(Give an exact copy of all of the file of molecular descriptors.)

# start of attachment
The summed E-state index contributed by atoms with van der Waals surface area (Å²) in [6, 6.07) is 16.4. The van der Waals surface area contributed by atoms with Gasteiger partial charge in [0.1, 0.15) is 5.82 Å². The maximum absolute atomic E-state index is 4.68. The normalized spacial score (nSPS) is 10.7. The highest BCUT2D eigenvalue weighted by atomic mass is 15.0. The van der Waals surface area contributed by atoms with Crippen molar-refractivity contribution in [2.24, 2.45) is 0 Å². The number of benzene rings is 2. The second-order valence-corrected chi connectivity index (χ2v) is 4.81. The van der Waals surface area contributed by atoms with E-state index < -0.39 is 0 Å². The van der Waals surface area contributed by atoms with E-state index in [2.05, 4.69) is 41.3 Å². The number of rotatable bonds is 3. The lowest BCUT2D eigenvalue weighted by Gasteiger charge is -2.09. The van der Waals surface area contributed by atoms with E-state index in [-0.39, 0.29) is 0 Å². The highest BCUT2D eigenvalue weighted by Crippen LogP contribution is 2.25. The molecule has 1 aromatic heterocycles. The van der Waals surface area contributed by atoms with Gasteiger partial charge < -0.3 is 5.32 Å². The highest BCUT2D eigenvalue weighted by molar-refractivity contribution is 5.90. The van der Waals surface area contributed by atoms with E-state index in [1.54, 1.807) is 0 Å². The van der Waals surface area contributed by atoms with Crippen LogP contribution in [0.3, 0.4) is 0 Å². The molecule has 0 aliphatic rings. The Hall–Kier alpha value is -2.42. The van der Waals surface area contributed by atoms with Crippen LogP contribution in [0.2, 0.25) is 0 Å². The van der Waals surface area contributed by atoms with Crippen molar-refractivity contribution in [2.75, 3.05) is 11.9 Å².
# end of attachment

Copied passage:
The summed E-state index contributed by atoms with van der Waals surface area (Å²) in [6, 6.07) is 16.4. The van der Waals surface area contributed by atoms with Gasteiger partial charge in [0.1, 0.15) is 5.82 Å². The maximum absolute atomic E-state index is 4.68. The normalized spacial score (nSPS) is 10.7. The highest BCUT2D eigenvalue weighted by atomic mass is 15.0. The van der Waals surface area contributed by atoms with Crippen molar-refractivity contribution in [2.24, 2.45) is 0 Å². The number of benzene rings is 2. The second-order valence-corrected chi connectivity index (χ2v) is 4.81. The van der Waals surface area contributed by atoms with E-state index < -0.39 is 0 Å². The van der Waals surface area contributed by atoms with E-state index in [2.05, 4.69) is 41.3 Å². The number of rotatable bonds is 3. The lowest BCUT2D eigenvalue weighted by Gasteiger charge is -2.09. The van der Waals surface area contributed by atoms with E-state index in [-0.39, 0.29) is 0 Å². The highest BCUT2D eigenvalue weighted by Crippen LogP contribution is 2.25. The molecule has 1 aromatic heterocycles. The van der Waals surface area contributed by atoms with Gasteiger partial charge < -0.3 is 5.32 Å². The highest BCUT2D eigenvalue weighted by molar-refractivity contribution is 5.90. The van der Waals surface area contributed by atoms with E-state index in [1.54, 1.807) is 0 Å². The van der Waals surface area contributed by atoms with Crippen LogP contribution in [0.3, 0.4) is 0 Å². The molecule has 0 aliphatic rings. The Hall–Kier alpha value is -2.42. The van der Waals surface area contributed by atoms with Crippen LogP contribution in [0.2, 0.25) is 0 Å². The van der Waals surface area contributed by atoms with Crippen molar-refractivity contribution in [2.75, 3.05) is 11.9 Å².